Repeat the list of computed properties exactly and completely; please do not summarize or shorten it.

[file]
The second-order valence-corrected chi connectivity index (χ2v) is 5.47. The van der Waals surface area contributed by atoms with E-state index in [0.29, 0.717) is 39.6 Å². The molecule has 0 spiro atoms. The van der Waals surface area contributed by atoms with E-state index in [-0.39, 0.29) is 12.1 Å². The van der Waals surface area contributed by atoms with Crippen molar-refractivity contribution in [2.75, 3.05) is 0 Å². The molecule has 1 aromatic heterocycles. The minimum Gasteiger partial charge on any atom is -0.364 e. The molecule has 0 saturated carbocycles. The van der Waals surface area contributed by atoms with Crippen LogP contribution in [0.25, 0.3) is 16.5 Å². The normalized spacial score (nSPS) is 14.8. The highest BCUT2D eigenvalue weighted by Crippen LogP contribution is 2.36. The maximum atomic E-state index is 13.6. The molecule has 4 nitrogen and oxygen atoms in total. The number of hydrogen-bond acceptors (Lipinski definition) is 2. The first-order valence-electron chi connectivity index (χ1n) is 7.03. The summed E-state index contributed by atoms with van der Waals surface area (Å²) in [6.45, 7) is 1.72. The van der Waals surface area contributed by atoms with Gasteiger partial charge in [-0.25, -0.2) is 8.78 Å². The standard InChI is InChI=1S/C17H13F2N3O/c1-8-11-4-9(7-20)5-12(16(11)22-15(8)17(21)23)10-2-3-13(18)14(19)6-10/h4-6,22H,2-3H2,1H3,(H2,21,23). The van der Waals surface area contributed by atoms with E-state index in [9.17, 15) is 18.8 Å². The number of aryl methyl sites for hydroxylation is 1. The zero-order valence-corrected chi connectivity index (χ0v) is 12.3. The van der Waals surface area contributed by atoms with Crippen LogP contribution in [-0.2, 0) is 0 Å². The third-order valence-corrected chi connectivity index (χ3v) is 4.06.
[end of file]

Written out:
The second-order valence-corrected chi connectivity index (χ2v) is 5.47. The van der Waals surface area contributed by atoms with E-state index in [0.29, 0.717) is 39.6 Å². The molecule has 0 spiro atoms. The van der Waals surface area contributed by atoms with E-state index in [-0.39, 0.29) is 12.1 Å². The van der Waals surface area contributed by atoms with Crippen molar-refractivity contribution in [2.75, 3.05) is 0 Å². The molecule has 1 aromatic heterocycles. The minimum Gasteiger partial charge on any atom is -0.364 e. The molecule has 0 saturated carbocycles. The van der Waals surface area contributed by atoms with Crippen LogP contribution in [0.25, 0.3) is 16.5 Å². The normalized spacial score (nSPS) is 14.8. The highest BCUT2D eigenvalue weighted by Crippen LogP contribution is 2.36. The maximum atomic E-state index is 13.6. The molecule has 4 nitrogen and oxygen atoms in total. The number of hydrogen-bond acceptors (Lipinski definition) is 2. The first-order valence-electron chi connectivity index (χ1n) is 7.03. The summed E-state index contributed by atoms with van der Waals surface area (Å²) in [6.45, 7) is 1.72. The van der Waals surface area contributed by atoms with Gasteiger partial charge in [-0.25, -0.2) is 8.78 Å². The standard InChI is InChI=1S/C17H13F2N3O/c1-8-11-4-9(7-20)5-12(16(11)22-15(8)17(21)23)10-2-3-13(18)14(19)6-10/h4-6,22H,2-3H2,1H3,(H2,21,23). The van der Waals surface area contributed by atoms with E-state index in [9.17, 15) is 18.8 Å². The number of aryl methyl sites for hydroxylation is 1. The zero-order valence-corrected chi connectivity index (χ0v) is 12.3. The van der Waals surface area contributed by atoms with Crippen LogP contribution in [-0.2, 0) is 0 Å². The third-order valence-corrected chi connectivity index (χ3v) is 4.06.